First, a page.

Professional golfer and former Masters winner Vijay Singh has sued the PGA Tour, Inc. (“PGA”), claiming damage to his reputation in the wake of its “deer antler spray” doping probe, which was later dropped. Singh has filed in New York, alleging (1) three claims of negligence, (2) breach of the implied covenant of good faith and fair dealing, (3) breach of fiduciary duty, (4) intentional infliction of emotional distress, and (5) conversion (for his earnings held in escrow during the appeal process). Singh’s negligence claims rely on the allegations that “the PGA TOUR breached its duty to Singh by failing to determine in a responsible way, and without any scientific examination, whether the Spray in fact fell within the Anti-Doping Program’s definition of ‘banned substance’ and whether the substance ostensibly identified by the UCLA Lab was in fact ‘used’ as defined by the Anti-Doping Program and was thus banned by its own Anti-Doping Program [and that] the PGA TOUR failed competently and responsibly to administer its own Anti-Doping Program.”
Singh points out that PGA “adopted, and continues to rely upon, [the World Anti-Doping Agency’s] Prohibited Substances List for its own Prohibited Substances and Methods List without any independent review, analysis or assessment of the substances, including but not limited to whether the substances actually provide any performance enhancing effect, the chemical, biological or other physical effects of the substances, how the substances are used, how the substances must be used to have the intended physiological effect, and the relevance of the substances to the game of golf.” He also contends that the substance known as IGF-1 (which in certain forms would make its use illegal under the Anti-Doping Program) is biologically inactive in deer antler spray, must be given by injection in order to be effectively absorbed in the human body (Singh elected to spray it in his mouth), and that “scientists have compared the amount of IGF-1 contained in the Spray to the amount contained in a dose of Increlex [a growth drug, which is a biologically active and recombinant form of IGF-1] as pouring a shot of bourbon into an Olympic sized swimming pool and then taking a shot of the pool water compared to taking a straight shot of bourbon.”
Singh’s suit essentially admits that he was clueless in not investigating this substance (which his caddie recommended in the first) for its legality under PGA’s substance policy, clueless in thinking that spraying it in his mouth would have anything other than a placebo effect, and clueless in concluding that he was taking enough to make a difference anyway – unless each dose was an Olympic-size spray, I guess. Singh does not specify his exact desired relief, but states that damages will be in an amount to be proven at trial.
The investigation began when Singh admitted in a January Sports Illustrated article that he used the spray – this was the same article that described Ray Lewis’ association with the company that researches and develops the spray (Sports with Alternatives to Steroids, or SWATS) when he attempted to expedite his triceps injury in order to play in Super Bowl XLVII. PGA initially considered the admission as a violation of its substance policy and handed down a suspension. On April 30, PGA issued a statement that “during the appeal process, PGA TOUR counsel contacted WADA … [which] clarified that it no longer considers the use of deer antler spray to be prohibited unless a positive test results,” the reason being that although a positive IGF-1 finding would be grounds for doping, its presence in the spray is small. Despite dropping its case, PGA stated that “Mr. Singh should have contacted the PGA TOUR Anti-Doping Program Administrator or other resources readily available to players in order to verify that the product Mr. Singh was about to utilize did not contain any prohibited substances, especially in light of the [PGA] warning issued in August 2011 in relation to deer antler spray.”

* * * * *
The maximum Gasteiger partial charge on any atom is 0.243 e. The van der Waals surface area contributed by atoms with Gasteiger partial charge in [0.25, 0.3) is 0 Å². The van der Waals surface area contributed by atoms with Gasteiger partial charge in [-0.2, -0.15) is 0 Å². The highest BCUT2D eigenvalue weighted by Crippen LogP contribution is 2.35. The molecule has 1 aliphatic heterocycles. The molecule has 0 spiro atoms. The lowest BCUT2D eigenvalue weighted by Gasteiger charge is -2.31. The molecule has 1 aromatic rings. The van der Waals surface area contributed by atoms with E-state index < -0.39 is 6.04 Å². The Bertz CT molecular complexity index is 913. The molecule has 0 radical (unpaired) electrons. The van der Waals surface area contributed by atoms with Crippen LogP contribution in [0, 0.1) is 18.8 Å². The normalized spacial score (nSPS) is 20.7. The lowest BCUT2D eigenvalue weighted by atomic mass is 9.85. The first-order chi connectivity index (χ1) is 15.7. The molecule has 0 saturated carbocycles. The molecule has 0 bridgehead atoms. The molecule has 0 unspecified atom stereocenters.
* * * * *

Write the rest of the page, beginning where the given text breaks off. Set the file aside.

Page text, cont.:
An article from the Associated Press noted that Jeffrey Rosenblum, one of Singh’s lawyers, “also represented Doug Barron, the only player suspended under the tour’s anti-doping policy. Barron sued the tour, and the case was settled. Rosenblum could not comment on the settlement, which was confidential.” There is no telling which way Singh’s case will fare (see what I did there?), but a similar settlement might not be too surprising.
Note: for all of you civil procedure buffs out there, the following language was taken from Singh’s complaint, seeming to establish personal jurisdiction and/or proper venue: “The PGA TOUR does continuous and systematic business in New York, employs personnel in New York and hosts events in New York, including but not limited to the 2013 PGA Championship, one of the PGA TOUR’s most prestigious event.”